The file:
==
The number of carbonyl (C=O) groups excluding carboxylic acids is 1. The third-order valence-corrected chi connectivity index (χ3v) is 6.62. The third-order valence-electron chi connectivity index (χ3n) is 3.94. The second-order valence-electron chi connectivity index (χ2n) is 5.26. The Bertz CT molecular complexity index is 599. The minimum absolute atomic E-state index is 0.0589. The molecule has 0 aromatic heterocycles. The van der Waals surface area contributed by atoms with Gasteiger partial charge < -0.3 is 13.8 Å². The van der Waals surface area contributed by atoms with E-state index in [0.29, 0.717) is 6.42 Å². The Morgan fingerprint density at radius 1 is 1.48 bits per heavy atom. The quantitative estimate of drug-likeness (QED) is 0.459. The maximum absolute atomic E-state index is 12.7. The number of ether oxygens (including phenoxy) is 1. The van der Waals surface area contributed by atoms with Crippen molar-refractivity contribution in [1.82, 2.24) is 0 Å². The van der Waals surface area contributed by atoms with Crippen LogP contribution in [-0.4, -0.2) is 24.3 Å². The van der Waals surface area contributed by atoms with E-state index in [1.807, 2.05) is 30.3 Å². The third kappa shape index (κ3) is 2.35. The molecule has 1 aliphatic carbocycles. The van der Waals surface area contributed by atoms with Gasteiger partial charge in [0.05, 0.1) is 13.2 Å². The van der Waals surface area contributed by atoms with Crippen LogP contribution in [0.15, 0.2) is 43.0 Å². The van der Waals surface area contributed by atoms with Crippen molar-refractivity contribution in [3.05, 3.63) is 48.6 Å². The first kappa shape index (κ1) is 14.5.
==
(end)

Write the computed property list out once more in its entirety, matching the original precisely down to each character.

The number of carbonyl (C=O) groups excluding carboxylic acids is 1. The third-order valence-corrected chi connectivity index (χ3v) is 6.62. The third-order valence-electron chi connectivity index (χ3n) is 3.94. The second-order valence-electron chi connectivity index (χ2n) is 5.26. The Bertz CT molecular complexity index is 599. The minimum absolute atomic E-state index is 0.0589. The molecule has 0 aromatic heterocycles. The van der Waals surface area contributed by atoms with Gasteiger partial charge < -0.3 is 13.8 Å². The van der Waals surface area contributed by atoms with E-state index in [0.29, 0.717) is 6.42 Å². The Morgan fingerprint density at radius 1 is 1.48 bits per heavy atom. The quantitative estimate of drug-likeness (QED) is 0.459. The maximum absolute atomic E-state index is 12.7. The number of ether oxygens (including phenoxy) is 1. The van der Waals surface area contributed by atoms with Crippen molar-refractivity contribution in [1.82, 2.24) is 0 Å². The van der Waals surface area contributed by atoms with Crippen LogP contribution in [-0.4, -0.2) is 24.3 Å². The van der Waals surface area contributed by atoms with E-state index in [1.807, 2.05) is 30.3 Å². The third kappa shape index (κ3) is 2.35. The molecule has 1 aliphatic carbocycles. The van der Waals surface area contributed by atoms with Gasteiger partial charge in [0.05, 0.1) is 13.2 Å². The van der Waals surface area contributed by atoms with Crippen LogP contribution in [0.15, 0.2) is 43.0 Å². The van der Waals surface area contributed by atoms with Crippen molar-refractivity contribution in [3.05, 3.63) is 48.6 Å². The first kappa shape index (κ1) is 14.5.